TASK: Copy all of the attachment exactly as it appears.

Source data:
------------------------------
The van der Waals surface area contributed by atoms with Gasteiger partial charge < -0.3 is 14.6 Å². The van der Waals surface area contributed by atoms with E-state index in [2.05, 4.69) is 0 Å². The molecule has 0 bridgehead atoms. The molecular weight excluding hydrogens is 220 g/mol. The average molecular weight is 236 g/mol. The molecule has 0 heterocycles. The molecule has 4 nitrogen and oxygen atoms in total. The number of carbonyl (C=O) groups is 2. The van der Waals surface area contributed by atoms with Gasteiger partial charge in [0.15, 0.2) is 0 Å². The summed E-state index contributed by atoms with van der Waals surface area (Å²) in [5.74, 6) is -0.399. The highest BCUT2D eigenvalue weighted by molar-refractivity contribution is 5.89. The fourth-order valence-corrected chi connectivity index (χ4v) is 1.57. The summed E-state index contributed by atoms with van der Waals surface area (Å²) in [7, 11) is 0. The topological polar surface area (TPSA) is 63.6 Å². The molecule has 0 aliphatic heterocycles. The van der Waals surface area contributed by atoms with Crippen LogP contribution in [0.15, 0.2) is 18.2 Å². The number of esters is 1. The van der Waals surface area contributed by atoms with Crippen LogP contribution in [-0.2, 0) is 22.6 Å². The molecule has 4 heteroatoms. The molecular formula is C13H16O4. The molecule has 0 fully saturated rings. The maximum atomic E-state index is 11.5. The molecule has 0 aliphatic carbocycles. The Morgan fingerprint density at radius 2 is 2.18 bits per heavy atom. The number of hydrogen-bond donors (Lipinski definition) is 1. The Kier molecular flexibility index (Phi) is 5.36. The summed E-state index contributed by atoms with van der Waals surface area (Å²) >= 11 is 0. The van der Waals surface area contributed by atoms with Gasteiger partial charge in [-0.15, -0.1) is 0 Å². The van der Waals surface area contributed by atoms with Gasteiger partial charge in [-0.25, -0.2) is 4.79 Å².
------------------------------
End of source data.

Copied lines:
The van der Waals surface area contributed by atoms with Gasteiger partial charge < -0.3 is 14.6 Å². The van der Waals surface area contributed by atoms with E-state index in [2.05, 4.69) is 0 Å². The molecule has 0 bridgehead atoms. The molecular weight excluding hydrogens is 220 g/mol. The average molecular weight is 236 g/mol. The molecule has 0 heterocycles. The molecule has 4 nitrogen and oxygen atoms in total. The number of carbonyl (C=O) groups is 2. The van der Waals surface area contributed by atoms with Gasteiger partial charge in [0.15, 0.2) is 0 Å². The summed E-state index contributed by atoms with van der Waals surface area (Å²) in [5.74, 6) is -0.399. The highest BCUT2D eigenvalue weighted by molar-refractivity contribution is 5.89. The fourth-order valence-corrected chi connectivity index (χ4v) is 1.57. The summed E-state index contributed by atoms with van der Waals surface area (Å²) in [7, 11) is 0. The topological polar surface area (TPSA) is 63.6 Å². The molecule has 0 aliphatic heterocycles. The van der Waals surface area contributed by atoms with Crippen LogP contribution in [0.15, 0.2) is 18.2 Å². The number of esters is 1. The van der Waals surface area contributed by atoms with Crippen LogP contribution in [-0.2, 0) is 22.6 Å². The molecule has 4 heteroatoms. The molecular formula is C13H16O4. The molecule has 0 fully saturated rings. The maximum atomic E-state index is 11.5. The molecule has 0 aliphatic carbocycles. The Morgan fingerprint density at radius 2 is 2.18 bits per heavy atom. The number of hydrogen-bond donors (Lipinski definition) is 1. The Kier molecular flexibility index (Phi) is 5.36. The summed E-state index contributed by atoms with van der Waals surface area (Å²) >= 11 is 0. The van der Waals surface area contributed by atoms with Gasteiger partial charge in [-0.15, -0.1) is 0 Å². The van der Waals surface area contributed by atoms with Gasteiger partial charge in [-0.25, -0.2) is 4.79 Å².